This fall, vaccine makers will begin rolling out coronavirus booster vaccines better tailored to fight the current phase of the pandemic.
The change shows the FDA trying to be more nimble in efforts to keep up with a changing virus. The precise formula has not been tested in people yet, but studies showed that vaccines tuned to fight a previous version of omicron modestly increased the short-term immune response in people compared with more shots of the original. The agency will depend in part on that data as it reviews the new vaccines.
FDA advised companies Thursday to create a two-part vaccine for a fall booster campaign. One part of the vaccine will be the original formula, based on the version of the virus that spread globally in early 2020. The other part will be based on the BA.4 and BA.5 omicron subvariants that currently make up half of the strains that are sequenced in the United States.
It is quite possible that BA.4 and BA.5 will be eclipsed by new variants by the fall, but the hope is that a new shot will help broaden immunity, since they are closer to where the virus is today. A scientist from Pfizer showed data to FDA advisers Tuesday that in mice, a vaccine based on those versions of omicron appeared to generate a stronger immune response.
For a year and a half, coronavirus vaccines based on the original version of the virus have provided robust protection, particularly against severe illness. But immunity tapers off over time, and the virus has proved wily, spawning a growing Greek alphabet of new variants that are more contagious and deft at slipping by people’s immune defenses.
“As we move into the fall and winter, it is critical that we have safe and effective vaccine boosters that can provide protection against circulating and emerging variants to prevent the most severe consequences of covid-19,” Peter Marks, director of FDA’s Center for Biologics Evaluation and Research said in a statement.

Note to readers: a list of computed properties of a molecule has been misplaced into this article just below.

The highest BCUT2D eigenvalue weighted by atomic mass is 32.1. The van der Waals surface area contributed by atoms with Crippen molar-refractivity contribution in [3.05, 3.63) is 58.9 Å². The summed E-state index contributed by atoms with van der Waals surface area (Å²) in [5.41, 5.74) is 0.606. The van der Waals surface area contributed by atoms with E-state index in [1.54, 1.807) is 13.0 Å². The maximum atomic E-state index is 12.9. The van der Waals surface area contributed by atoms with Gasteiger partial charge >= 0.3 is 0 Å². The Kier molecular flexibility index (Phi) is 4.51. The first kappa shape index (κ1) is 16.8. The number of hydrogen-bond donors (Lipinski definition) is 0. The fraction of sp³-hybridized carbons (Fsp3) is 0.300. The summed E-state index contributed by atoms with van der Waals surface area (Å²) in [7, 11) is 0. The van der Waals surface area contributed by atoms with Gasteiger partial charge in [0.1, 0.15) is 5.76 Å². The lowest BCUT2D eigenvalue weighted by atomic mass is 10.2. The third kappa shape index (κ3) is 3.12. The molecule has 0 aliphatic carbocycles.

Some experts have felt anguished that such a consequential decision has to be made based on very limited data. It is possible that the change could provide a detectable increase in people’s protection against severe illness and perhaps also infection, but it is not certain.
“I think the FDA here is making a best guess as to what they think is the right thing to do, and that may turn out to be a good one and it might not,” said John Moore, a professor of microbiology and immunology at Weill Cornell Medicine. “We don’t know and have no real way of knowing.”
The modified vaccine will be used as a booster. People who are still getting their first shots will continue to get the original version of the vaccine.
People who are unvaccinated or unboosted should not put off vaccination in hopes of getting a new shot, particularly given the high levels of transmission, said an FDA official who requested anonymity because they were not authorized to speak. People will still potentially be eligible for the booster in the fall, and all the vaccines are best at protecting against severe illness and hospitalization.
Kathrin Jansen, a Pfizer vaccine scientist, said this week that the vaccine could be delivered in early October.
The federal government announced Thursday that it had agreed to purchase 105 million doses of Pfizer’s rebooted vaccine for $3.2 billion. At $30.50 a dose, that’s a premium over the initial contracts the government made for the original vaccine in 2020, when the vaccines were $19.50 per dose.
Pfizer has said that the price of its vaccine will probably rise after the pandemic, and this may not be the ceiling.
“We expect this is just the second pricing step up between pandemic pricing and future commercial pricing,” SVB Securities Research analysts wrote in a note analyzing the announcement.
Moderna spokeswoman Elise Meyer said that the company would be able to deliver the vaccine in October if data from testing the shots in people is not required before a regulatory decision. An agreement to supply the United States has not yet been announced.